Attention: California taxpayers!
This is what your hard-earned tax dollars are subsidizing!
Alexandra Samuels reports for USA Today, May 12, 2015, that Ricardo (Dick) Dominguez, associate professor at the University of California-San Diego who teaches a course called “Performing for Self,” is asking students to pose naked for a final exam as a “nude/naked gesture,” whatever that means. Reportedly, the gesture takes place in a dark room lit by candlelight.
Dominguez’s rationale for the assignment is that nudity has been a core part of performance art since the mid-20th century. He says, “The core canvas for many performance artists has been, and continues to be, the nude or naked body. If students are to learn about performance art as practitioners, this history of the medium is crucial for them to experience.” Blah, blah, blah.
After some current students in the course complained, Dominguez defended himself in an e-mailed statement that students were “aware from the start of the class that (the gestures are) a requirement” and that he has taught the class for 11 years without complaint. Dominguez says students who feel uncomfortable with the assignment or feel the gesture “will be too hard for them to do,” can drop the class since it’s not a degree requirement. He insists “I have always been willing to work with students to help them navigate the process, during my office hours and in the context of the class.”
Dominguez also cryptically offers that “Our advising team is also very willing to discuss the options for doing the performance without having to be actually nude or naked.”
Jordan Crandall, chairman of the university’s visual art department, also defended Dominguez and described the class as an “extremely successful one” in the visual arts department.
In an email, Crandall said that while the gestures are necessary to complete the course, getting completely naked isn’t the only way to pass because students can do the gesture in a number of ways without having to remove their clothes because “One can ‘be’ nude while being covered” — whatever that means. Crandall adds, “the ambiguity around the question of ‘nudity’ and ‘nakedness’ is intentional. It is intended to be provocative, to raise issues. That is what performance art does.”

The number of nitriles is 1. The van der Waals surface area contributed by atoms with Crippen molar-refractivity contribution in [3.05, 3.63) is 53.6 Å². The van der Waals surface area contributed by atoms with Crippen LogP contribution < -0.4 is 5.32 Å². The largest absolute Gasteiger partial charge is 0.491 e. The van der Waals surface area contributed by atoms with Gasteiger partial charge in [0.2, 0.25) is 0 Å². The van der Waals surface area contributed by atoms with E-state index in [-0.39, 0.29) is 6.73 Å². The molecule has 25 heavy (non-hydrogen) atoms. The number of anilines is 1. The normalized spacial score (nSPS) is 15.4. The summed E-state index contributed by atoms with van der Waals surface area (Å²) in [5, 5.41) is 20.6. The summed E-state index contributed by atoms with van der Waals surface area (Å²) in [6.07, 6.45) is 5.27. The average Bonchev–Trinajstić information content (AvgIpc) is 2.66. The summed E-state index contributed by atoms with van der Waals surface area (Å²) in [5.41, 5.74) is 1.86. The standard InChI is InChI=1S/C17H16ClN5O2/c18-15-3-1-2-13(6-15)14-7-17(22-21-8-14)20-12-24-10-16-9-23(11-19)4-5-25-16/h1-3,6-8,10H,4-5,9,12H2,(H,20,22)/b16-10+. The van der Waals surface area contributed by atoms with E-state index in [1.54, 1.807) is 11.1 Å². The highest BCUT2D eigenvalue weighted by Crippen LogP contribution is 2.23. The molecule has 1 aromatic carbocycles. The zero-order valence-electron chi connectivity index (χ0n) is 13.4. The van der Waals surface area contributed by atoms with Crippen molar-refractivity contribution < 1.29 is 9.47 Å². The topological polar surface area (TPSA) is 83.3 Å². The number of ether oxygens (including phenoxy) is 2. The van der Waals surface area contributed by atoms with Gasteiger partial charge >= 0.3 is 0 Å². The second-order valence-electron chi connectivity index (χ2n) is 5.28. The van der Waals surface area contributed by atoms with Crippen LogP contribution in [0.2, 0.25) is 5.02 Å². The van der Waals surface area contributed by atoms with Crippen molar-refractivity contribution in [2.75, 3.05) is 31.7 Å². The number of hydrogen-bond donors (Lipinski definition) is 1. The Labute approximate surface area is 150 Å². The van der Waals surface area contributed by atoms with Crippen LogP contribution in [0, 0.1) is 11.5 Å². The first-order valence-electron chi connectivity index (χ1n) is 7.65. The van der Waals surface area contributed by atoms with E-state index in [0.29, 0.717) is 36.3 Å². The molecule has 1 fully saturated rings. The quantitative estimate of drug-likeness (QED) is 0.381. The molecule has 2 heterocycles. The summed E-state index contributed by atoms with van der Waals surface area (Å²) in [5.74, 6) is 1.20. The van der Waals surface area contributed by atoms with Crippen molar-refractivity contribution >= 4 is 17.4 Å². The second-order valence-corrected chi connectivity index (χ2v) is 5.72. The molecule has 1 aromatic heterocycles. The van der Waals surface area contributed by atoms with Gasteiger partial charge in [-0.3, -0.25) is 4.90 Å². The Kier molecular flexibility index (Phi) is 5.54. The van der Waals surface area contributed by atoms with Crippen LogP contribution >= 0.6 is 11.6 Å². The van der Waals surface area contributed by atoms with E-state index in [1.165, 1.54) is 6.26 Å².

Shanise Mok, a former student who had taken Dominguez’s naked course in 2012, also leapt to his defense, insisting that the nude “gesture” allowed her to “challenge” herself “intellectually.”
Mok said, “It was clearly outlined in the first class (just like any other first day where professors go over the syllabus) that the final gesture would be a ‘naked’ one and what we could expect that day. We were not ‘forced’ to do anything. I was only…forced to think about how I can take my own art to another level. We all had the choice to drop or to find our own creative way to meet the nude or naked prompt as artists should. I personally feel strongly about making the human body an okay thing to talk about. We all have a body — nipples, butts and pubic hair in all their glory — and it doesn’t need to be sexualized by the news – which is why artists step in to desexualize it and turn the human body into something we can love and appreciate as an art form.”
Mok’s LinkedIn page says she presently is unemployed and that her most recent job was a 6-month stint as a “teen education & recreation specialist” at Redwood City Public Library, which ended in February 2015.
Call me a cynic, but I doubt Shanise Mok making national news saying she was “intellectually challenged” by stripping naked is going to help her find gainful employment.
While searching on the Internet for Dominguez’s naked class, I also came across this other piece of weird higher ed. news from October 2012.
A math professor at Michigan State University (MSU) stripped naked, ran naked through his classroom and down the hallway, screaming “There is no fucking God!” before police apprehended him.
Students said online that the professor, who was not charged with a crime and whose name was not released by the university, was “eccentric” and that they “could probably have seen this coming.”